Japan's Okada lives to fight another day
"I'm very grateful to the players," the 52-year-old told reporters after Wednesday's victory in Doha. "They all stood up."
Okada had acknowledged that anything less than victory could result in his dismissal after last month's 1-1 home draw with Uzbekistan triggered widespread criticism.
The three-times Asian champions are second in Group A with seven points from three games. Leaders Australia have a maximum nine points after winning 1-0 in Bahrain.
Celtic midfielder Shunsuke Nakamura, who played with a heavily bandaged left knee, orchestrated Japan's win with Tatsuya Tanaka, Keiji Tamada and Brazilian-born defender Tulio scoring the goals.
"We expected a tough game but the players didn't flinch or try and hide," said Okada, who led Japan to their first World Cup finals in 1998 during his first spell in charge.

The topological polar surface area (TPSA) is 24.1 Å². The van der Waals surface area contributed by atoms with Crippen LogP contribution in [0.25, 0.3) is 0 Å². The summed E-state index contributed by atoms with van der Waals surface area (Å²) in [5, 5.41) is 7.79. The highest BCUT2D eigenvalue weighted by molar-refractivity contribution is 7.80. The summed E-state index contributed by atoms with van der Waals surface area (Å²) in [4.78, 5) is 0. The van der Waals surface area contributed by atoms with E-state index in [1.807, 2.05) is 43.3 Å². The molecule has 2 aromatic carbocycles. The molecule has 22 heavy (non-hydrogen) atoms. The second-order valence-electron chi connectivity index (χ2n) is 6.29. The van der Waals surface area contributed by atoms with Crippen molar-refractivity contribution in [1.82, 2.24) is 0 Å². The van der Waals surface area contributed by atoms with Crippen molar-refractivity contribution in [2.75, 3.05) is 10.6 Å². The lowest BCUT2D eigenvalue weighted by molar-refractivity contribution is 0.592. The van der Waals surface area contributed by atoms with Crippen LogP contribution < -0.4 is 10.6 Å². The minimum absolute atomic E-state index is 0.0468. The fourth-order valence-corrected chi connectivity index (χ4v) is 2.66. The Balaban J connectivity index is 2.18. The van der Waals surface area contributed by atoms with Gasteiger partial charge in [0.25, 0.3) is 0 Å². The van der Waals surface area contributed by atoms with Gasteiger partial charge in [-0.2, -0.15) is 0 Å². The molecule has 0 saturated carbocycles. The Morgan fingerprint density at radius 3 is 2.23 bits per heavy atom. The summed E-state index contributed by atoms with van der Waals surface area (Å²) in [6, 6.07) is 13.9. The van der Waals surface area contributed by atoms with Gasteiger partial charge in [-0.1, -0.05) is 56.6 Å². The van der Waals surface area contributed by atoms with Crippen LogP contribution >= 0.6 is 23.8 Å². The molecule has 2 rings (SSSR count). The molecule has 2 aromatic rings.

"They showed what they were made of. We fixed the mistakes we made against Uzbekistan and we passed and moved very well. I'm very satisfied."
Former Japan coach Ivica Osim had done little to ease the pressure on Okada in the run-up to the game by saying failure to qualify for the World Cup would be a national disgrace.
"You wonder what will happen to Japanese football if they don't qualify," said the Bosnian. "Players like David Beckham and Roberto Carlos deal with pressure every day.
"Japan's players need to think about what would happen if they fail. If they read the newspapers and feel nothing about it then they should quit."
Qatar remained third with four points from four matches. The top two from each of the two five-team groups qualify automatically for the 2010 finals in South Africa.